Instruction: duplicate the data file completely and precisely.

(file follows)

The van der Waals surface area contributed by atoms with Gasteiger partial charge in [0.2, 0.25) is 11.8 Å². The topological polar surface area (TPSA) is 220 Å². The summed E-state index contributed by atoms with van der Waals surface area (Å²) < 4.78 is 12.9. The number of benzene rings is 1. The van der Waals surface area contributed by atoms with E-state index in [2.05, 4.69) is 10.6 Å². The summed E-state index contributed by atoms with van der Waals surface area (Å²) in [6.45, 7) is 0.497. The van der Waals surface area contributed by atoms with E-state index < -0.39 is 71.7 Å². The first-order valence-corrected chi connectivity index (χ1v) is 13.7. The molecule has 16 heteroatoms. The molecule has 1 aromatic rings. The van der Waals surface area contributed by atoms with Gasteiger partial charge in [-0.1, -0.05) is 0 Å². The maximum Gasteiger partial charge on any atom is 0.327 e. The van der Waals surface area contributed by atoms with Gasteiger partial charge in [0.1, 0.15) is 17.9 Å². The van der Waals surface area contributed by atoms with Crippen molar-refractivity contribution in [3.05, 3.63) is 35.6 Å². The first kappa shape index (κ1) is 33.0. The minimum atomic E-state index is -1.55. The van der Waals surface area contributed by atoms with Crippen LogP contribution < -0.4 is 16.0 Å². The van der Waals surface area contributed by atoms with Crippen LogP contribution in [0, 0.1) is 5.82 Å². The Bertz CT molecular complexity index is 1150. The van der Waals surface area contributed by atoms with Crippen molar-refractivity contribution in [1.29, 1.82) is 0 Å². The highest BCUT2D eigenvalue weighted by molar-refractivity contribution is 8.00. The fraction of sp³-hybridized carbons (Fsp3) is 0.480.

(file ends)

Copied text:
The van der Waals surface area contributed by atoms with Gasteiger partial charge in [0.2, 0.25) is 11.8 Å². The topological polar surface area (TPSA) is 220 Å². The summed E-state index contributed by atoms with van der Waals surface area (Å²) < 4.78 is 12.9. The number of benzene rings is 1. The van der Waals surface area contributed by atoms with E-state index in [2.05, 4.69) is 10.6 Å². The summed E-state index contributed by atoms with van der Waals surface area (Å²) in [6.45, 7) is 0.497. The van der Waals surface area contributed by atoms with E-state index < -0.39 is 71.7 Å². The first-order valence-corrected chi connectivity index (χ1v) is 13.7. The molecule has 16 heteroatoms. The molecule has 1 aromatic rings. The van der Waals surface area contributed by atoms with Gasteiger partial charge in [-0.1, -0.05) is 0 Å². The maximum Gasteiger partial charge on any atom is 0.327 e. The van der Waals surface area contributed by atoms with Gasteiger partial charge in [0.1, 0.15) is 17.9 Å². The van der Waals surface area contributed by atoms with Crippen molar-refractivity contribution in [3.05, 3.63) is 35.6 Å². The first kappa shape index (κ1) is 33.0. The minimum atomic E-state index is -1.55. The van der Waals surface area contributed by atoms with Crippen LogP contribution < -0.4 is 16.0 Å². The van der Waals surface area contributed by atoms with Crippen LogP contribution in [0, 0.1) is 5.82 Å². The Bertz CT molecular complexity index is 1150. The van der Waals surface area contributed by atoms with Crippen molar-refractivity contribution in [1.29, 1.82) is 0 Å². The highest BCUT2D eigenvalue weighted by molar-refractivity contribution is 8.00. The fraction of sp³-hybridized carbons (Fsp3) is 0.480.